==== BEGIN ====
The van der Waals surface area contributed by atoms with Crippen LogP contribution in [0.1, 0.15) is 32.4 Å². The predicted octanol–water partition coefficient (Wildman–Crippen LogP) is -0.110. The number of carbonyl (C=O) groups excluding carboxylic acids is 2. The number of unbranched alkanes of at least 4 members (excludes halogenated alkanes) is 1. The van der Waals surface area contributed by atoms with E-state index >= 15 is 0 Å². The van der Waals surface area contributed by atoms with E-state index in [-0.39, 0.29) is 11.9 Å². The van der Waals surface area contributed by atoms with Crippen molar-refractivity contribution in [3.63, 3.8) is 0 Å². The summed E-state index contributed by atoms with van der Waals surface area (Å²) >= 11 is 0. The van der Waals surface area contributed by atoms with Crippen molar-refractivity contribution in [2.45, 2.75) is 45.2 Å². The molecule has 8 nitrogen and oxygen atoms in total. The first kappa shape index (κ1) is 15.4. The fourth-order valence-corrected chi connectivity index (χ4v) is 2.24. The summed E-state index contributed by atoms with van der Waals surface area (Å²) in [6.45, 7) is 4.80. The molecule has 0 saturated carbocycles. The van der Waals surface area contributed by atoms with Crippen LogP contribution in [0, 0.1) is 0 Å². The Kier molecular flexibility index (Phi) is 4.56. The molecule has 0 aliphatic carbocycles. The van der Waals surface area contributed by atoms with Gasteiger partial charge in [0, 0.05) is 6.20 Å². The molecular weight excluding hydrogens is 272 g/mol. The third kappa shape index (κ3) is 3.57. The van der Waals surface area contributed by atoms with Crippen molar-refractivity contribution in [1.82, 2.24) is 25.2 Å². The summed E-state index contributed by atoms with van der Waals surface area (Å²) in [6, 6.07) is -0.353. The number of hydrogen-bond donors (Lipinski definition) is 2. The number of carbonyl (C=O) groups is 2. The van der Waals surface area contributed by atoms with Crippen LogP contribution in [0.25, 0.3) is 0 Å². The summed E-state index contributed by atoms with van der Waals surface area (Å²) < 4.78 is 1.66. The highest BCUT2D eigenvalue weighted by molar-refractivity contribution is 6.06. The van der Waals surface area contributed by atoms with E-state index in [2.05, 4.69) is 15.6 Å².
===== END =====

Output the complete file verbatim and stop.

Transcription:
The van der Waals surface area contributed by atoms with Crippen LogP contribution in [0.1, 0.15) is 32.4 Å². The predicted octanol–water partition coefficient (Wildman–Crippen LogP) is -0.110. The number of carbonyl (C=O) groups excluding carboxylic acids is 2. The number of unbranched alkanes of at least 4 members (excludes halogenated alkanes) is 1. The van der Waals surface area contributed by atoms with E-state index >= 15 is 0 Å². The van der Waals surface area contributed by atoms with E-state index in [-0.39, 0.29) is 11.9 Å². The van der Waals surface area contributed by atoms with Crippen molar-refractivity contribution in [3.63, 3.8) is 0 Å². The summed E-state index contributed by atoms with van der Waals surface area (Å²) >= 11 is 0. The van der Waals surface area contributed by atoms with Crippen molar-refractivity contribution in [2.45, 2.75) is 45.2 Å². The molecule has 8 nitrogen and oxygen atoms in total. The first kappa shape index (κ1) is 15.4. The fourth-order valence-corrected chi connectivity index (χ4v) is 2.24. The summed E-state index contributed by atoms with van der Waals surface area (Å²) in [6.45, 7) is 4.80. The molecule has 0 saturated carbocycles. The van der Waals surface area contributed by atoms with Crippen LogP contribution in [0, 0.1) is 0 Å². The Kier molecular flexibility index (Phi) is 4.56. The molecule has 0 aliphatic carbocycles. The van der Waals surface area contributed by atoms with Gasteiger partial charge in [0, 0.05) is 6.20 Å². The molecular weight excluding hydrogens is 272 g/mol. The third kappa shape index (κ3) is 3.57. The van der Waals surface area contributed by atoms with Crippen molar-refractivity contribution in [1.82, 2.24) is 25.2 Å². The summed E-state index contributed by atoms with van der Waals surface area (Å²) in [6, 6.07) is -0.353. The number of hydrogen-bond donors (Lipinski definition) is 2. The number of carbonyl (C=O) groups is 2. The van der Waals surface area contributed by atoms with Crippen LogP contribution in [0.25, 0.3) is 0 Å². The summed E-state index contributed by atoms with van der Waals surface area (Å²) < 4.78 is 1.66. The highest BCUT2D eigenvalue weighted by molar-refractivity contribution is 6.06. The van der Waals surface area contributed by atoms with E-state index in [2.05, 4.69) is 15.6 Å².